Can this essay be found online?

Possibly. Here are the details; go take a look.

Chomsky, N., 'The Fallacy of Richard Herrenstein's IQ', Cognition, I (1973), pp. 285–298. Reproduced in Darwin: A Norton Critical Edition (2nd ed.) by Philip Appleman, 1979, W.W. Norton & Co.

edit on 25/6/13 by Astyanax because: of chmosky.



posted on Jun, 25 2013 @ 08:48 AM
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reply to post by Astyanax
 


Cool. Thanks for that. I can see the train of thought he is following. If you look at the Darwinian "axiom" of Survival of the Fittest, it seems to contradict socialism which is more of a hive like mentality. Or in the words of SPOCK: the needs of the many outweigh the needs of the few, or the one.

But I would still like to read it.



posted on Jun, 25 2013 @ 08:53 AM
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Originally posted by Xenoglossy
Did you even bother to read the first paragraph of the wikipedia article?

Did you even bother to read what I posted, or did you go straight to knee-jerk reaction?

I agreed that he's well educated. But as I said ... well educated doesn't equate to being correct.
Some intellectuals trip over their own bias' and agendas. Hawking for example.



posted on Jun, 26 2013 @ 11:54 AM
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Originally posted by FlyersFan

Originally posted by Xenoglossy
Did you even bother to read the first paragraph of the wikipedia article?

Did you even bother to read what I posted, or did you go straight to knee-jerk reaction?

I agreed that he's well educated. But as I said ... well educated doesn't equate to being correct.
Some intellectuals trip over their own bias' and agendas. Hawking for example.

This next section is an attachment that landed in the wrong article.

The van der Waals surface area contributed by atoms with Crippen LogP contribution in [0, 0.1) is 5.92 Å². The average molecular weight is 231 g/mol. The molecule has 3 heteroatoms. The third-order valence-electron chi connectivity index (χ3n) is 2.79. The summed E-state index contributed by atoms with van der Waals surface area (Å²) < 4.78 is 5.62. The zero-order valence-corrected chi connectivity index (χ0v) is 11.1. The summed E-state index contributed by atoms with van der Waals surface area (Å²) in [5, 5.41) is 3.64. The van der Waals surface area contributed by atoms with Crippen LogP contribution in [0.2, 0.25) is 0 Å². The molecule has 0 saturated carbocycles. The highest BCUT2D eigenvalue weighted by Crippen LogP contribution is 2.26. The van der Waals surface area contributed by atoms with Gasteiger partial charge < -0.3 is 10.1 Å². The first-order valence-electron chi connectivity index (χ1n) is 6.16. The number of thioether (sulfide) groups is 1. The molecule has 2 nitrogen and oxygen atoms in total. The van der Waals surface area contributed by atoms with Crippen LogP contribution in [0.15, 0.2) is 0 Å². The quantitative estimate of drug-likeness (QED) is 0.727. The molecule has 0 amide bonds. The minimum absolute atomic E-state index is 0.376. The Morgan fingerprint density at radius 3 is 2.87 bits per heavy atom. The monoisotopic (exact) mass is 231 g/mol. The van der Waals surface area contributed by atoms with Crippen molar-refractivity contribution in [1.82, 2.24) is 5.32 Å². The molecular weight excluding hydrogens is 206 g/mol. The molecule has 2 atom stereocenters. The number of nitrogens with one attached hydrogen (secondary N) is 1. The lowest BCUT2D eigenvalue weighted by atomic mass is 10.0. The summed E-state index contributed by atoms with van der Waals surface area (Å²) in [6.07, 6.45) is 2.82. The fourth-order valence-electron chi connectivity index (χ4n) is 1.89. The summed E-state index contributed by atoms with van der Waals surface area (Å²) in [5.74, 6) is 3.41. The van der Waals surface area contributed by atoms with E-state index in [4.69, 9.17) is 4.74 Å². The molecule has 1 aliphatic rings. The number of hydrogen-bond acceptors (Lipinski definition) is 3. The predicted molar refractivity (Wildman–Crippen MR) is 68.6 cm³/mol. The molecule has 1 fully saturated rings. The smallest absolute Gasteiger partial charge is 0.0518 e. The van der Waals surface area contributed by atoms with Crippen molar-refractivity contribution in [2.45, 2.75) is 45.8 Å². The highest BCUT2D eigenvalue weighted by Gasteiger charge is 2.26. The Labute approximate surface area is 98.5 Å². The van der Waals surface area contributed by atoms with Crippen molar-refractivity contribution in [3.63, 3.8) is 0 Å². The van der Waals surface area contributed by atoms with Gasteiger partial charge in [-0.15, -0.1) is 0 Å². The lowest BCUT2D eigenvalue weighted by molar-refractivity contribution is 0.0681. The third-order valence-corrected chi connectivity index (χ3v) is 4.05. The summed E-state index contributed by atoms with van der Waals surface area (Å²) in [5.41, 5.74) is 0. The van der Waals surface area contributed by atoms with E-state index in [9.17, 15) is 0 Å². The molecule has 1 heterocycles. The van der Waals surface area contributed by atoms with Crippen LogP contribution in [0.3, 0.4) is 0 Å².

No that's not what you said. Here let me help you. That's what you said.


Originally posted by FlyersFan
Yes he's educated and has written books. But that doesn't mean he's a smart guy.


I bet you will find the difference eventually.



posted on Jul, 24 2013 @ 12:40 AM
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reply to post by Xenoglossy
 


I have to honestly say I've never heard of him in any prominent matter, and I read extensively. In his own words "He describes his views as "fairly traditional anarchist ones, with origins in the Enlightenment and classical liberalism,"[26] and often identifies with anarcho-syndicalism and libertarian socialism."
Link

So as that as a self proclaimed discription of oneself, his views, writings, opinions are filtered by this outlook on life. He is totally entitled to believe, say, write what he wants.

I just did a very brief read up on him and his beliefs, speculations, and pseudo-substantiated claims on world and cultural affairs. Fair enough, he can articulate and form reasonable discussions for debate and endless bantering. At the end of the day, he is 84, won't be around much longer, and like most so-called intellectuals will simply blow away in the wind. Followers will follow, but they will fade soon enough.

So, smart, intelligent, Yes. Personal Agenda, Yes. Any real accomplishments that have changed anyone living on the face of the earth? NO!! Ho-hum, just another perspective, yes nice to peruse, but really of no consequence to anything that applies in the real world that the rest of the 7 Billion of us live in. Am I harsh, skeptical, Yes! Do I find some of his writing thought provoking? Yes, but at the end of the day......hasn't changed a bloody thing that affects my life. Peace!!